Law School Academic Support Blog

Editor: Amy Jarmon
Texas Tech Univ. School of Law

Tuesday, August 16, 2011

Giving 1L's a time line

As many ASPer's start orientation this week, I wanted to remind everyone that 1L's want (and need) a time line. I won't suggest a time line, because I think they are different depending on your school. Without a solid plan for their first semester, 1L's are left to rely on advice from the web and word-of-mouth regarding the proper time to start outlines, studying for exams, and working on practice essays. Here is a short list of things you might want on a time line for your incoming students:

1) Legal Writing Assignments: 1L's are always shocked at the amount of time they must devote to their first legal writing assignment. It's a good idea to give 1L's a rough idea of how many hours go into their first memo or brief. Encourage students to calendar the due dates and plan ahead. Students should understand that most professors do not want to see a "draft" 24-48 hours before the completed assignment is due, especially if they have been given weeks to complete the memo or brief. A time line should result in better assignments, and doctrinal teachers will thank you when they see fewer sleepy students the day after the assignment is due.

2) Outlining: I used to believe that there was a set time all students should start outlining. As I have gained experience, I realize this is something that is best decided school-by-school. Some professors finish a definable, set amount of material that allows ASPer's to tell students to start as soon as that topic is finished. Other professors start with an overview of the entire class, and then delve into topics in depth. When to start outlining depends on how your faculty teaches their courses and whether your school gives midterms. The only absolute advice applicable to all students is the need to start outlining before reading week.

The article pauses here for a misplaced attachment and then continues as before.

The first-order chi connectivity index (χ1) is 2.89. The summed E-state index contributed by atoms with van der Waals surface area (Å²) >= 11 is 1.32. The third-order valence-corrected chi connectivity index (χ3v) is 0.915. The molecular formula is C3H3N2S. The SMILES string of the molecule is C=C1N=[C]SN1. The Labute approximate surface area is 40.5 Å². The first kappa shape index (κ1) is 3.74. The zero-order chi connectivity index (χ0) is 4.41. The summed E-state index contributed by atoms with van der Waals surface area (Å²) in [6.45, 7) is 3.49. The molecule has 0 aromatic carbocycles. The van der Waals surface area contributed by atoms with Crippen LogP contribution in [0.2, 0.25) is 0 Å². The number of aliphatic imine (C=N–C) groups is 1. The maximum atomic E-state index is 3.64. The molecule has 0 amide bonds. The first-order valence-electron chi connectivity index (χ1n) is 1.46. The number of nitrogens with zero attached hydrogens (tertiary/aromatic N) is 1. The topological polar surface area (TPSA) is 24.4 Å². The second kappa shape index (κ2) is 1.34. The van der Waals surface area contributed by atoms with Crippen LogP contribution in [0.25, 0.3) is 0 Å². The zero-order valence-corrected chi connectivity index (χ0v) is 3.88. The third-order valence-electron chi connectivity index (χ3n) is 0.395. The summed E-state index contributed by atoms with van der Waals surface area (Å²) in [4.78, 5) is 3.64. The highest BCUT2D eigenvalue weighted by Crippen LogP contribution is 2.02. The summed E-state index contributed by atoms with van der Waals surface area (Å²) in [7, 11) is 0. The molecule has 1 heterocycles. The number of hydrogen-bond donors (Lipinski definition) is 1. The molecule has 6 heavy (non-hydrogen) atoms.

3) Practice exams: Again, this is something that is best decided school-by-school. Some schools have midterms in each course, some have midterms in only one course, some schools still don't offer midterms.  Students should take a practice essay or exam before a midterm, especially if it is a graded midterm. Another variable is the amount and availability of prior exams students can use as practice. If your school offers only a few exams to students to use as practice, students should start later in the semester. Practice exams are crucial to success.

4) Take-home assignments (if applicable): If professors offer take-home assignments, students should have a rough sense of what it takes to complete the assignment. Like legal writing assignments, without a time line, students will either over-or-under prepare the assignment. This is not a result of student laziness (most of the time) but 1L's misunderstanding about the difference between undergrad and law school assignments.

I am sure there are many other things that can go on a timeline to distribute to 1L's; this is just a short list of things that baffle 1L's.


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